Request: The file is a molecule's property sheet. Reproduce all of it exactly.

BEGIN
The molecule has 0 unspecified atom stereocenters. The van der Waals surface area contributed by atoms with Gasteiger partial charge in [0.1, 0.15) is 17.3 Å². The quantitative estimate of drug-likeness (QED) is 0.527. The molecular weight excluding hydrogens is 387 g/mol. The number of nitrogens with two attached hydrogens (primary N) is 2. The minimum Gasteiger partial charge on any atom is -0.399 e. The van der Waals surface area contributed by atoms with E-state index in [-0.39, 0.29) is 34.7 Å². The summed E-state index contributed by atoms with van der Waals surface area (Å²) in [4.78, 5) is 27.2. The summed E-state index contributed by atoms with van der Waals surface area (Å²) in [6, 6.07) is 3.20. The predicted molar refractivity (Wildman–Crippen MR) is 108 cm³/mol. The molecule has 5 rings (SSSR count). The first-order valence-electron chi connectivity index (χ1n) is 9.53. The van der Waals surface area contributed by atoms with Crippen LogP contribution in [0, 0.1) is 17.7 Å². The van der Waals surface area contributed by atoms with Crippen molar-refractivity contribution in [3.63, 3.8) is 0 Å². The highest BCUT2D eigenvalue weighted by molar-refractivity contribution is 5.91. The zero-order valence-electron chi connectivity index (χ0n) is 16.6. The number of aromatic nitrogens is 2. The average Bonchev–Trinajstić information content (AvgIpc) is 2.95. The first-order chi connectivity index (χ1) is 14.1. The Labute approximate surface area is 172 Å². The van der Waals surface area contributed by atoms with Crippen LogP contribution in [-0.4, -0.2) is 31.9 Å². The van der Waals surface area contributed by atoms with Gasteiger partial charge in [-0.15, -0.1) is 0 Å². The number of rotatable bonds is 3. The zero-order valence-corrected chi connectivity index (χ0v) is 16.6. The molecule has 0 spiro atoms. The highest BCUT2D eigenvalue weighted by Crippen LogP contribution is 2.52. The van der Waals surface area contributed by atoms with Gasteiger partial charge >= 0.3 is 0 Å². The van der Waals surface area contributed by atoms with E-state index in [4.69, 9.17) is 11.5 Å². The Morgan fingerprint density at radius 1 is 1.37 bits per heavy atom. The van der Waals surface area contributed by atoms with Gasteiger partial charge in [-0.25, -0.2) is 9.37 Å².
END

The molecule has 0 unspecified atom stereocenters. The van der Waals surface area contributed by atoms with Gasteiger partial charge in [0.1, 0.15) is 17.3 Å². The quantitative estimate of drug-likeness (QED) is 0.527. The molecular weight excluding hydrogens is 387 g/mol. The number of nitrogens with two attached hydrogens (primary N) is 2. The minimum Gasteiger partial charge on any atom is -0.399 e. The van der Waals surface area contributed by atoms with E-state index in [-0.39, 0.29) is 34.7 Å². The summed E-state index contributed by atoms with van der Waals surface area (Å²) in [4.78, 5) is 27.2. The summed E-state index contributed by atoms with van der Waals surface area (Å²) in [6, 6.07) is 3.20. The predicted molar refractivity (Wildman–Crippen MR) is 108 cm³/mol. The molecule has 5 rings (SSSR count). The first-order valence-electron chi connectivity index (χ1n) is 9.53. The van der Waals surface area contributed by atoms with Crippen LogP contribution in [0, 0.1) is 17.7 Å². The van der Waals surface area contributed by atoms with Crippen molar-refractivity contribution in [3.63, 3.8) is 0 Å². The highest BCUT2D eigenvalue weighted by molar-refractivity contribution is 5.91. The zero-order valence-electron chi connectivity index (χ0n) is 16.6. The number of aromatic nitrogens is 2. The average Bonchev–Trinajstić information content (AvgIpc) is 2.95. The first-order chi connectivity index (χ1) is 14.1. The Labute approximate surface area is 172 Å². The van der Waals surface area contributed by atoms with Crippen LogP contribution in [-0.4, -0.2) is 31.9 Å². The van der Waals surface area contributed by atoms with Gasteiger partial charge in [-0.15, -0.1) is 0 Å². The number of rotatable bonds is 3. The zero-order valence-corrected chi connectivity index (χ0v) is 16.6. The molecule has 0 spiro atoms. The highest BCUT2D eigenvalue weighted by Crippen LogP contribution is 2.52. The van der Waals surface area contributed by atoms with Gasteiger partial charge >= 0.3 is 0 Å². The van der Waals surface area contributed by atoms with E-state index in [4.69, 9.17) is 11.5 Å². The Morgan fingerprint density at radius 1 is 1.37 bits per heavy atom. The van der Waals surface area contributed by atoms with Gasteiger partial charge in [-0.25, -0.2) is 9.37 Å².